On the country’s fifty second birthday, life looks so dreary and gloomy for Nigerians as over eighty per cent of them live in abject poverty. With a leadership that fires the embers of corruption, official graft and public stealing, Nigeria holds no credible hope of revival from the atrophy that shackles it at present. The state of infrastructural decay is complemented by the penchant to see state resources as free meal for those that adopt guile and sly means to access political positions. Unemployment has reached a bestial height as industrial mortality and investment flight riddle the economic space. Nepotism and pandering to the gods of tribe and tongue have so debased a weak and ineffectual federal structure that it is a case of everyone to his tent. The educational and health sectors experience unceasing rot while the vicious circle of poverty makes its unimpeded rounds across the length and breadth of the country. Sectarian and ethnic mistrust have combined to worsen a security crisis that sows dread and fright through the lengths and corners of the country. Life has become so cheapened that death lurks in every nook and cranny of the country while the government looks on in pitiable helplessness. So helpless that the government, which should effuse hope in the face of this state of dread has been chased to the dark crevices by the forces of Hades. What better way to demonstrate this that our independent celebration, which should be with fanfare and élan has been reduced to a bedroom affair? In the confines of the presidential bedroom, expensive wines would be popped, orgies would be mounted and deep holes would be punched into our national treasury; all in queer celebration of the debasement of a nation through bad leadership.

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At fifty two years, Nigeria cannot guarantee a fairly stable electricity supply to the extent that what Nigerians get for the massive resources that have been stolen through the power sector is failed promises and darker space. The height of the jarring paradox that Nigeria has become at independence is that at the eve of its fifty second independence anniversary, the country is locked down by a fuel scarcity where petrol sells as high as N200 a litre in some parts of the sixth largest producer of oil in the world. It is so bad that the petroleum sector has become a scammer’s haven where record breaking acts of corruption and financial recklessness are perpetrated within the petroleum sector, which has become the hearth that fuels the massive corruption complex that is at the root of the Nigerian crisis. Fifty two years after independence, no credible electoral system exists to lead the leadership selection process. At best, what exists is a choreographed sham system that is pre-manipulated to turn out and perpetrate the worst in the system as leaders. A hugely corrupt judicial system holds no hope for judicial redemption and the legislature suffers the same rotten complex that has buried our collective hopes for survival in the face of encircling doom.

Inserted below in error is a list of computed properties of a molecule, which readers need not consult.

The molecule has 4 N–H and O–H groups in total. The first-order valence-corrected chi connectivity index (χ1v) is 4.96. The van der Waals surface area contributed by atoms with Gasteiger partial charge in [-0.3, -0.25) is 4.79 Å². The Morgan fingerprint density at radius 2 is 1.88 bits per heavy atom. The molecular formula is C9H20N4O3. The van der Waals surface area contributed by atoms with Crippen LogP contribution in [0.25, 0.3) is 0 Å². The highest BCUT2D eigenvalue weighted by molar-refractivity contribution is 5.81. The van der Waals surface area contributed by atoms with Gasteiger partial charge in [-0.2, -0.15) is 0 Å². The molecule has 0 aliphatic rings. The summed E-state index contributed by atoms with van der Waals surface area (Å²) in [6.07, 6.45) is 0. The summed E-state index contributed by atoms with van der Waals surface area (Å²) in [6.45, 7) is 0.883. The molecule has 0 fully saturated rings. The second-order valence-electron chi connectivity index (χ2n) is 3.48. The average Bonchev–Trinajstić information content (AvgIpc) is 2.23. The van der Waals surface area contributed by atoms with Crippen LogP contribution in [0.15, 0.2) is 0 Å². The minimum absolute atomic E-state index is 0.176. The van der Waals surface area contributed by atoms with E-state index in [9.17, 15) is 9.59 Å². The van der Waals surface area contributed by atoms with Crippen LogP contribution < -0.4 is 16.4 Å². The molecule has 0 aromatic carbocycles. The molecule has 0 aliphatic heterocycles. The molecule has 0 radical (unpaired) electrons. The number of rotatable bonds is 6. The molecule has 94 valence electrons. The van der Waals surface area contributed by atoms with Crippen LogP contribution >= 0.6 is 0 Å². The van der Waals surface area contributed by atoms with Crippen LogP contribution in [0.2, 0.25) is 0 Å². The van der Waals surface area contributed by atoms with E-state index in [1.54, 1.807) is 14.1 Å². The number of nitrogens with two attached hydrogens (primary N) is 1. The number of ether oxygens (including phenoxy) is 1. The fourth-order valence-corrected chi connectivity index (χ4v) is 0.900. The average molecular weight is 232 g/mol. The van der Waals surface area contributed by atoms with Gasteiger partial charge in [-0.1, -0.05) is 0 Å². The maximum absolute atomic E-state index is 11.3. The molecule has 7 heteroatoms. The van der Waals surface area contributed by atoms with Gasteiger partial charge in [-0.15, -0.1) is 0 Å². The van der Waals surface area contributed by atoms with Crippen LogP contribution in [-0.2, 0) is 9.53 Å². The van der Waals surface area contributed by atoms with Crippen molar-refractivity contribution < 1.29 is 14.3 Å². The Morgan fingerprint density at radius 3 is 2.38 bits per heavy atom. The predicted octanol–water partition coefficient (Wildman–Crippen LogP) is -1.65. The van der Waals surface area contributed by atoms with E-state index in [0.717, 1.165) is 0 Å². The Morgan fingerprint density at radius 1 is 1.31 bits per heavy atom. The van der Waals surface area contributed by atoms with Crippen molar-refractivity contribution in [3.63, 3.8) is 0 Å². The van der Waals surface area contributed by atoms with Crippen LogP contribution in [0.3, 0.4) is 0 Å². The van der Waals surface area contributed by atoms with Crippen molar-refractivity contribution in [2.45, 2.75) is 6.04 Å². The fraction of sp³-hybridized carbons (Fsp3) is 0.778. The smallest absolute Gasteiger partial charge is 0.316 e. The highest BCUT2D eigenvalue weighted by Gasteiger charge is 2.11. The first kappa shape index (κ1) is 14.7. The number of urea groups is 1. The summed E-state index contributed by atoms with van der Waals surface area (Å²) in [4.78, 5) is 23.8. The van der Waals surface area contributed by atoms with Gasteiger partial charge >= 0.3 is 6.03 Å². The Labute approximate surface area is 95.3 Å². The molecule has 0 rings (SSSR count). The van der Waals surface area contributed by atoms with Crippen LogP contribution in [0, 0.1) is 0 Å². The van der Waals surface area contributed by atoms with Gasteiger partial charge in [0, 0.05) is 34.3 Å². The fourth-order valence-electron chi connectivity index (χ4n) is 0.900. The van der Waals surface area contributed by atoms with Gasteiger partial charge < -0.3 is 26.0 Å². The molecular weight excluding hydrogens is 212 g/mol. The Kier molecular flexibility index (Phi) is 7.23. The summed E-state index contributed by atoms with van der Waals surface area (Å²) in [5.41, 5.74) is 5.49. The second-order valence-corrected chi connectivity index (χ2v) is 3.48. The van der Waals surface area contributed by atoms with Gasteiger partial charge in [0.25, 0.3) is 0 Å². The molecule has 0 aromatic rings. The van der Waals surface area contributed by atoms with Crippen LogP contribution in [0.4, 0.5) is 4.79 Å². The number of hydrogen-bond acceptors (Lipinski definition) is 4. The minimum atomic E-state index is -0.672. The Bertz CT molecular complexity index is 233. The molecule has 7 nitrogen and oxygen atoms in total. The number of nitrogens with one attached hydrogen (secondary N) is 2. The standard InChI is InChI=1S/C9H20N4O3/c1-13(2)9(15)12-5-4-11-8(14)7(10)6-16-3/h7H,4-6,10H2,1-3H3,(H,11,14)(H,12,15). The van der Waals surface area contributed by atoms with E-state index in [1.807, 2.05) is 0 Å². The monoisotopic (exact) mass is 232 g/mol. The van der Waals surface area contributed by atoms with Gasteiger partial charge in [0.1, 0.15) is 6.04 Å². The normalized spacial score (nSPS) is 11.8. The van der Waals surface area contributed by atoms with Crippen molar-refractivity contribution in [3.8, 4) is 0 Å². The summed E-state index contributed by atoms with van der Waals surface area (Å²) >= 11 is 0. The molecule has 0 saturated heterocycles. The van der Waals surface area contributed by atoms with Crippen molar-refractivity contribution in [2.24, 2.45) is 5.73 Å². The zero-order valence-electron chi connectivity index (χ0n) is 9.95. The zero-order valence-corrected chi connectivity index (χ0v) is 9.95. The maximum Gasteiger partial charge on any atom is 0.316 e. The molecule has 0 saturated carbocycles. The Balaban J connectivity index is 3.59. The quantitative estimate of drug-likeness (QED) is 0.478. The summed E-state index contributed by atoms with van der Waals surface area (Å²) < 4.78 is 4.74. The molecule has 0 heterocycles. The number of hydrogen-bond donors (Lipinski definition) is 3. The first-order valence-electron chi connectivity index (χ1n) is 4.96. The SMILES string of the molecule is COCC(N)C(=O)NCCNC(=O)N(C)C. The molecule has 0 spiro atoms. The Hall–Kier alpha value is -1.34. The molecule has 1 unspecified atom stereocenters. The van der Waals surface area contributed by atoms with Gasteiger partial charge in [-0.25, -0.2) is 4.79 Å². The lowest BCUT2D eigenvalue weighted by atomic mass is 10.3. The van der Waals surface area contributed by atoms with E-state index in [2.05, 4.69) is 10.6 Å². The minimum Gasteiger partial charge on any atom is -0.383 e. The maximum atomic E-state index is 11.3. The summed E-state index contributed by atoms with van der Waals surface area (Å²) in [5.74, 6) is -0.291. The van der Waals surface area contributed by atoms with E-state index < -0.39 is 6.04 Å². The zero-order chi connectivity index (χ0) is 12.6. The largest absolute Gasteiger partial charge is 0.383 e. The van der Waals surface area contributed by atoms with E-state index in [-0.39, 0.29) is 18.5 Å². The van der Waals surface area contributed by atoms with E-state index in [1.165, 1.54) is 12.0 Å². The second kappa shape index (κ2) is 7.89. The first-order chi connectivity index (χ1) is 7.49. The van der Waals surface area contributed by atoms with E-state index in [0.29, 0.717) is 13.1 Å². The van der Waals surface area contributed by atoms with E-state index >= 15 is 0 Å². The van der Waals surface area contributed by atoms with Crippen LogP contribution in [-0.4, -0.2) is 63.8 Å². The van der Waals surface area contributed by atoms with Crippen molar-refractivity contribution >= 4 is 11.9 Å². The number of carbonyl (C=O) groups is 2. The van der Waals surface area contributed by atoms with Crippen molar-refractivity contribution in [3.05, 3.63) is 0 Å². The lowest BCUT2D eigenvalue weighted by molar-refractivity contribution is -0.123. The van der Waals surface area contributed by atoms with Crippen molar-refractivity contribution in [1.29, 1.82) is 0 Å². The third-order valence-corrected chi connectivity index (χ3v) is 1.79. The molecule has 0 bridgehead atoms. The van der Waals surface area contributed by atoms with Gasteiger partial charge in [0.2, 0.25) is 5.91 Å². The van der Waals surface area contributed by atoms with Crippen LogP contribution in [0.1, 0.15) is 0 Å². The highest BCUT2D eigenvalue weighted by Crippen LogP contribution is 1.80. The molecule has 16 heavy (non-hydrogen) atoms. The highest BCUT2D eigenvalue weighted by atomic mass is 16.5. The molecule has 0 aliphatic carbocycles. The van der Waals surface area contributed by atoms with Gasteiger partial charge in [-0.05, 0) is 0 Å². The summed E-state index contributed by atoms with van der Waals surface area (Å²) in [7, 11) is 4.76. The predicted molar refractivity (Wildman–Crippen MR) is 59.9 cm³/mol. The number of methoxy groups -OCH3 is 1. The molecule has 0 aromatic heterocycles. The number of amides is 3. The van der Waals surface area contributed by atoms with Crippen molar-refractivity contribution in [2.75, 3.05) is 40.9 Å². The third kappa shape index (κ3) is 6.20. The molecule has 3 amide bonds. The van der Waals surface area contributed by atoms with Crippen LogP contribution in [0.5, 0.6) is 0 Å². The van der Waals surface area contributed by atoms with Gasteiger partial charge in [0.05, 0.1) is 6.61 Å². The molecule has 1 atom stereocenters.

At fifty two, Nigeria continues to wobble and stumble into irrelevance and meaninglessness. Nigeria continues to feed the ravenous tongs of the consuming fire of underdevelopment and backwardness. At fifty two, Nigeria’s hope for redemption has waned, dealt a bad blow by its array of bad leaders who continue to wax increasingly intransigent by the day. With its leaders growing insensitive to the pitched cry of pains from the millions of trapped citizens, there is every possible indication that Nigeria’s soul is lost and what exists is an empty shell inhabited by trapped citizens who want out of so dysfunctional a nation. At fifty two, Nigeria has irrevocably broken down as it holds no hope for its teeming citizenry. It is a story in debauchery and prodigality. It is a story in wasted opportunities and it is a depiction of John Milton’s Paradise Lost.

In the description of Karl Maier’s award winning book, This House Has Fallen, Amazon posted thus:

“This House Has Fallen is a bracing and disturbing report on the state of Africa’s most populous, potentially richest, and most dangerously dysfunctional nation. Each year, with depressing consistency, Nigeria is declared the most corrupt state in the entire world. Though Nigeria is a nation into which billions of dollars of oil money flow, its per capita income has fallen dramatically in the past two decades. Military coup follows military coup. A bellwether for Africa, it is a country of rising ethnic tensions and falling standards of living, very possibly on the verge of utter collapse — a collapse that could dramatically overshadow even the massacres in Rwanda. A brilliant piece of reportage and travel writing, This House Has Fallen looks into the Nigerian abyss and comes away with insight, profound conclusions, and even some hope”.

This could suffice as an epitaph for Nigeria, a land that held so much promise at birth but which, at fifty two years, has become hell writ large on earth; a dark spot for humanity and a reproach to her citizens; no thanks to its slothful leaders.

•Oparah wrote in from Ikeja, Lagos. E-mail: [email protected]